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Readercon 2015 Schedule

I’m going to Readercon this year! By which I mean — in TEN DAYS AHHH! Below is my schedule. I’m very excited about all of these panels.

I’m also scheduled for a reading and kaffeeklatsch! Both of these are Readercon firsts for me; I’ve read at Readercon before, but only in the context of a Banjo Apocalypse Crinoline Troubadour show, or a poetry event, or the Miscellany. A solo reading of the sort where people come only to see you is new and prompts all sorts of “gah will anyone show” feels, etc, but nevertheless I signed up. If you’re burning to hear me read a particular thing, now would be a great time to let me know.

I’ve also only run one kaffeeklatsch, at LonCon3 last year, and loved it. Signing up to this is a great way to make absolutely certain we get to hang out, if that is your wish — cons are such high-octane events, I’m almost always in hummingbird-mode, and plans always teeter on a house-of-cards-like brink. I love meeting new people at cons, or people with whom I’ve been acquainted from afar for a while, and I’m looking forward to the irrevocably scheduled space in which I get to do just that.

Friday July 11

11:00 AM    G    Drift-Compatible Fictional Characters. Amal El-Mohtar, Victoria Janssen, Nicole Kornher-Stace (leader), A. J. Odasso, Navah Wolfe.

The film Pacific Rim created the idea of two people who are “drift-compatible,” able to live inside each other’s minds and memories without sustaining massive psychic damage. Let’s use this as a metaphor to explore our favorite speculative fiction duos—whether they’re friends, traveling companions, siblings, or spouses—and talk about what makes those deeply intimate pairings work.

2:00 PM    E    Autographs. Amal El-Mohtar, Gary K. Wolfe.

5:00 PM    G    I Put Books in Your Books So You Can Read While You Read. John Clute, Amal El-Mohtar, Francesca Forrest, Greer Gilman, Kenneth Schneyer (leader).

Nested stories consist of at least one outer story and at least one inner story. Usually the characters in the outer story are cast as the audience of the inner story, as in Hamlet or the Orphan’s Tales books. But inner stories have another audience: the reader. How do we read inner stories? When our attention is brought to its story-ness, are we more conscious of being the audience than when we immerse ourselves in outer stories? Do we see ourselves as separate from the audience characters—thinking of them as the “real” audience even though they’re fictional—or do we connect with them through the mutual experience of observation? And when do inner stories take on lives of their own, separate from their frames?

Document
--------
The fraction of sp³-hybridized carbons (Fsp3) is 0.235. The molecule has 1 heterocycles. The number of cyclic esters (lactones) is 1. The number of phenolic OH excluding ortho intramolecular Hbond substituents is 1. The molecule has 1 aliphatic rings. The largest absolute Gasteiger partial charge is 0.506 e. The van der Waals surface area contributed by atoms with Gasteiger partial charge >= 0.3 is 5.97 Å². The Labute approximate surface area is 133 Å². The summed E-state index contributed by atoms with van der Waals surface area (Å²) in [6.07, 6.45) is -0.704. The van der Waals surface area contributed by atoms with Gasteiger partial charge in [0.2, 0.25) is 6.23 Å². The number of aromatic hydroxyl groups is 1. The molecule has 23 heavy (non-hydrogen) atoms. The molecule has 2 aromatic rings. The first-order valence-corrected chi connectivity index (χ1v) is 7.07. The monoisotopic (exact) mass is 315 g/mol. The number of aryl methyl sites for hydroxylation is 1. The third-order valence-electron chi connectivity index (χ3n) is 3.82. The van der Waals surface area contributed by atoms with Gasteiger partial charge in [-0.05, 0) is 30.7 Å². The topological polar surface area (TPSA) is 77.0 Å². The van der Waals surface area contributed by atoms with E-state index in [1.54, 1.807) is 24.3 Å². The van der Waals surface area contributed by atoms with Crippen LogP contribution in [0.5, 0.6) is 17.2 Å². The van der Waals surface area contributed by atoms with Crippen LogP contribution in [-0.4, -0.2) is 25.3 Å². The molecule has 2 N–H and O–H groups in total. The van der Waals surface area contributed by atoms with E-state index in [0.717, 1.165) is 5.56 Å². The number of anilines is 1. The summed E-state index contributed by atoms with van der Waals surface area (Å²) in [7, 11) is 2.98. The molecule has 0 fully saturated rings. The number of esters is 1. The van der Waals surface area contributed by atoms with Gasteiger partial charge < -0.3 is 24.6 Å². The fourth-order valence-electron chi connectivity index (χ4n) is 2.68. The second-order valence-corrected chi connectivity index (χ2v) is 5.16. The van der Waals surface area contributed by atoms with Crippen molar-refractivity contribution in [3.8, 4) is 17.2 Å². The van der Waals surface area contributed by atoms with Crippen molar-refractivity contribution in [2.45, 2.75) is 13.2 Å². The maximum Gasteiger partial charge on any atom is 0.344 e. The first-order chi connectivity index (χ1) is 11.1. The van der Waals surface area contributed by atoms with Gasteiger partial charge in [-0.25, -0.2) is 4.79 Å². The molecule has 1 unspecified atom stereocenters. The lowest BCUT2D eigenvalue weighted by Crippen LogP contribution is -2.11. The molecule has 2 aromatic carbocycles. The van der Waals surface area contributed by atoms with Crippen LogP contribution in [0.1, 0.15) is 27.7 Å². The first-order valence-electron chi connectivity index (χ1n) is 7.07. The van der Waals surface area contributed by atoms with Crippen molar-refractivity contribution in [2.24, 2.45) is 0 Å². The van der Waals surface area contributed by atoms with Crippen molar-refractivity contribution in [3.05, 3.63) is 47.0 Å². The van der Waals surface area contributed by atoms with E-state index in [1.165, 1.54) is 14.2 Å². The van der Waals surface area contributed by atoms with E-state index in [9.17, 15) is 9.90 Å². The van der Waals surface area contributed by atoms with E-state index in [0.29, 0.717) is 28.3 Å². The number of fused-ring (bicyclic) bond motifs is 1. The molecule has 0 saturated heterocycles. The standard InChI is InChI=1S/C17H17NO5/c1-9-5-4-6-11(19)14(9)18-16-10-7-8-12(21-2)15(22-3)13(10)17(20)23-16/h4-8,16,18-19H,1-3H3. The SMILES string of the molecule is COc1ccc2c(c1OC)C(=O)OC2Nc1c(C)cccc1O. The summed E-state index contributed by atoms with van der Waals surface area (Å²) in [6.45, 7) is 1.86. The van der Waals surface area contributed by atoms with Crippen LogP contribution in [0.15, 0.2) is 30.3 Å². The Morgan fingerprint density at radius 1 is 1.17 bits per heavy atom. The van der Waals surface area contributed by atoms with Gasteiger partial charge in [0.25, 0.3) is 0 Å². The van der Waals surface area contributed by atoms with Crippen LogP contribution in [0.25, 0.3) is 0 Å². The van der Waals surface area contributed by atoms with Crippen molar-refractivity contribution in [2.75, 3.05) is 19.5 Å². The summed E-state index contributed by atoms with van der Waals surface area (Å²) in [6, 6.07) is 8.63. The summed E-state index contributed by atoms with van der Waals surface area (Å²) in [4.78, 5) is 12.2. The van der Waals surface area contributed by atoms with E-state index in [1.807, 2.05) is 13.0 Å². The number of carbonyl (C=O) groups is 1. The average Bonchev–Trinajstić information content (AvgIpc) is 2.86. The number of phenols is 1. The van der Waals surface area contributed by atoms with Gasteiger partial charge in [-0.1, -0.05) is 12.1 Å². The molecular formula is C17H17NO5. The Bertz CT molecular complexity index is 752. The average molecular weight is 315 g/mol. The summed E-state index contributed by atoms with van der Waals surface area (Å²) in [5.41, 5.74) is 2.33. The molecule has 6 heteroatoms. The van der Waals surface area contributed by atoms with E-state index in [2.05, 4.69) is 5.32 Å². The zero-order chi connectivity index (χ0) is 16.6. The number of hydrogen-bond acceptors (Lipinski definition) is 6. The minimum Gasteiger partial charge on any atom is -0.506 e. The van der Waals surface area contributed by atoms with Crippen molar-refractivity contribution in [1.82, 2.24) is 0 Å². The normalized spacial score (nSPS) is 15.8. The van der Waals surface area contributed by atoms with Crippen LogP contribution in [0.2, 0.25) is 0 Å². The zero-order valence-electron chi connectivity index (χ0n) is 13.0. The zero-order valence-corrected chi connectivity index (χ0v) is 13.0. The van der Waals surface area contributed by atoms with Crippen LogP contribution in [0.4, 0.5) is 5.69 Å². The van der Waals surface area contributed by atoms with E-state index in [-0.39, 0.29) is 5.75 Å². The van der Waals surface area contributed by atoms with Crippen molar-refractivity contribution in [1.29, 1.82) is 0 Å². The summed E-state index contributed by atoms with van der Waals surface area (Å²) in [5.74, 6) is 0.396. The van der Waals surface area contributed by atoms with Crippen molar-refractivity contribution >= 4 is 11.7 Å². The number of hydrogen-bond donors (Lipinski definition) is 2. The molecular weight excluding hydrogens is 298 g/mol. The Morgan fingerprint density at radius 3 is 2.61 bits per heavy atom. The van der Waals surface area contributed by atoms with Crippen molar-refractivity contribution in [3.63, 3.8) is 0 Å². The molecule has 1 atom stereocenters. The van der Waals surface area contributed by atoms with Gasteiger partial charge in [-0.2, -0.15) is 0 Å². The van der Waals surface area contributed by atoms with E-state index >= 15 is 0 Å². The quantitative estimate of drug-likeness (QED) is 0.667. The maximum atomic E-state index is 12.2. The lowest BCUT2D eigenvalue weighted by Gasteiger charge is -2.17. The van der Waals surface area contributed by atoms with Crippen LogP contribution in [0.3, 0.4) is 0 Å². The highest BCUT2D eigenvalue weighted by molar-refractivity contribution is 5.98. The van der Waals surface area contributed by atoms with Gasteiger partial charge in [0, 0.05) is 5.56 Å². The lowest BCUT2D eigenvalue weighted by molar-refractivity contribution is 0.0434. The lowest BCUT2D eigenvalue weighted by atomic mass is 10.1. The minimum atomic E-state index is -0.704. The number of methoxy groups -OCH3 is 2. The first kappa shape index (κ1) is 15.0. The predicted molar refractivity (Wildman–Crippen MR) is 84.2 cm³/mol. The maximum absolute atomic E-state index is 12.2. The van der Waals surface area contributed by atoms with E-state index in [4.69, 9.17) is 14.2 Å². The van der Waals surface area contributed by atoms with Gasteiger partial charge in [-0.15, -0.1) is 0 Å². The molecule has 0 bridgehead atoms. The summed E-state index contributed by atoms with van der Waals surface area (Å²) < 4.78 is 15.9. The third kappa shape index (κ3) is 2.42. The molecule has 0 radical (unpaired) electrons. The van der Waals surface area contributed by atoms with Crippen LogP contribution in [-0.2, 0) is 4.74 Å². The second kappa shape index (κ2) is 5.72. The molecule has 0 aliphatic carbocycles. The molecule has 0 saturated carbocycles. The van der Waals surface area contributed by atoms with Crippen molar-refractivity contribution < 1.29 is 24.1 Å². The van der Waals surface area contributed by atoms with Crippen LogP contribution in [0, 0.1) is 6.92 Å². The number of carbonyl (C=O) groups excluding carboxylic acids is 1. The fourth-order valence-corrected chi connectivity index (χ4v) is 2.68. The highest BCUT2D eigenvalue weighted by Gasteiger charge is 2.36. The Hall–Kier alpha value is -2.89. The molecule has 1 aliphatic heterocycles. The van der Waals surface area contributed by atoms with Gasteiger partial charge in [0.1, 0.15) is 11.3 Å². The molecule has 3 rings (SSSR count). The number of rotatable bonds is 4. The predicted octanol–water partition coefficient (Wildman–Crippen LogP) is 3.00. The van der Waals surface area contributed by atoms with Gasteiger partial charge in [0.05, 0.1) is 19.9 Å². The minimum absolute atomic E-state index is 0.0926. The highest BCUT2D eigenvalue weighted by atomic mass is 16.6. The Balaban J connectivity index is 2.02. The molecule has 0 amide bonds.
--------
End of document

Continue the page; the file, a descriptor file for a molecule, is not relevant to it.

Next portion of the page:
7:00 PM    G    Modern Gods. Amal El-Mohtar (leader), Natalie Luhrs, Romie Stott, Ian Randal Strock.

Corporations, multinationals, and governments (or seats of office) can be like modern gods: they exist solely because people believe in them and build up rituals to affirm and perpetuate that belief. Non-governmental entities often have political power, and they can theoretically live forever if they can find ways to remain relevant. They fight with other “gods” and may be broken into multiple demi-gods, a place from which they rise again or simply fade away. How do portrayals of gods reflect our interactions with the godlike legal and corporate entities of the modern world? When works such as Ken Liu’s The Grace of Kings, Max Gladstone’s Craft sequence, and Daniel Abraham’s Dagger and the Coin series explicitly address corporations, systems of government, and economic systems in fantastical settings, how do those stories resemble or diverge from folklore and fantasy about more literal gods?

8:00 PM    F    Revealing the Past, Inspiring the Future. Amal El-Mohtar (leader), Max Gladstone, Alena McNamara, Sarah Pinsker, Julia Rios.

When writing Hild, Nicola Griffith was aiming for historical accuracy where possible, including in her depictions of women, queer characters, people of color, and slavery in seventh-century Britain. She writes, “Readers who commit to Hild might see the early middle ages differently now: they see what might have been possible, instead of the old master story about the place of women and the non-existence of POC and QUILTBAG people 1400 years ago. And if it was possible then, what might be possible today and in the future?” What other books and stories expand our notion of the possible by revealing the truth of history? How can creators of future settings learn from the suppressed or hidden past?

Saturday July 12

11:00 AM    G    When Should We Argue with Reviews? Michael Dirda, Amal El-Mohtar (leader), Adam Golaski, Resa Nelson, Vinnie Tesla. When is it appropriate to argue with reviews of your own work? The usual rule is “never”—but that “never” is a one-size-fits-all solution to an increasingly complex issue, especially when the categories of reviewer, reader, and writer are increasingly blurred. Is “appropriate” the same as “advisable”? What are the limits and ethics of responding to or arguing with reviews?

Sunday July 13

10:00 AM    EM    Reading: Amal El-Mohtar. Amal El-Mohtar. Amal El-Mohtar reads from her recent short fiction.

11:00 AM    CL    Kaffeeklatsch. Amal El-Mohtar, David G. Hartwell.